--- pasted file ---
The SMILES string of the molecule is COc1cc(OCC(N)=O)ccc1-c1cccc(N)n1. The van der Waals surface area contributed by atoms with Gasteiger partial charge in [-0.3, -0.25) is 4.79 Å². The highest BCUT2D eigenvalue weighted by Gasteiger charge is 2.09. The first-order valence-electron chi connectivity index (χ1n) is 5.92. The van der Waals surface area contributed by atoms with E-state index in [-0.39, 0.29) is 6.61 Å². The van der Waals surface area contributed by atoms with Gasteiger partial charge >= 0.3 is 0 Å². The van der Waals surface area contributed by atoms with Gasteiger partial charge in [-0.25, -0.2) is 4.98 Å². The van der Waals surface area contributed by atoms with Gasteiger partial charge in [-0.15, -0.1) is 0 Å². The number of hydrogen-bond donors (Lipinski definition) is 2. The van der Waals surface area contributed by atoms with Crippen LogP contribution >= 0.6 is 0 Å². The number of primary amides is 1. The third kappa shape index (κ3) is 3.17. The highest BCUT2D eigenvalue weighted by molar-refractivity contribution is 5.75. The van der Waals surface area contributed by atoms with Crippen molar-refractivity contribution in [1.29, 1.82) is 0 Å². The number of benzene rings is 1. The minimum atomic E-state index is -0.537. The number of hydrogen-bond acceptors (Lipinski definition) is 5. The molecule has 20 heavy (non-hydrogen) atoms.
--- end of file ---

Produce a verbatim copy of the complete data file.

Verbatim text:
The SMILES string of the molecule is COc1cc(OCC(N)=O)ccc1-c1cccc(N)n1. The van der Waals surface area contributed by atoms with Gasteiger partial charge in [-0.3, -0.25) is 4.79 Å². The highest BCUT2D eigenvalue weighted by Gasteiger charge is 2.09. The first-order valence-electron chi connectivity index (χ1n) is 5.92. The van der Waals surface area contributed by atoms with E-state index in [-0.39, 0.29) is 6.61 Å². The van der Waals surface area contributed by atoms with Gasteiger partial charge >= 0.3 is 0 Å². The van der Waals surface area contributed by atoms with Gasteiger partial charge in [-0.25, -0.2) is 4.98 Å². The van der Waals surface area contributed by atoms with Gasteiger partial charge in [-0.15, -0.1) is 0 Å². The number of hydrogen-bond donors (Lipinski definition) is 2. The van der Waals surface area contributed by atoms with Crippen LogP contribution >= 0.6 is 0 Å². The number of primary amides is 1. The third kappa shape index (κ3) is 3.17. The highest BCUT2D eigenvalue weighted by molar-refractivity contribution is 5.75. The van der Waals surface area contributed by atoms with Crippen molar-refractivity contribution in [1.29, 1.82) is 0 Å². The number of benzene rings is 1. The minimum atomic E-state index is -0.537. The number of hydrogen-bond acceptors (Lipinski definition) is 5. The molecule has 20 heavy (non-hydrogen) atoms.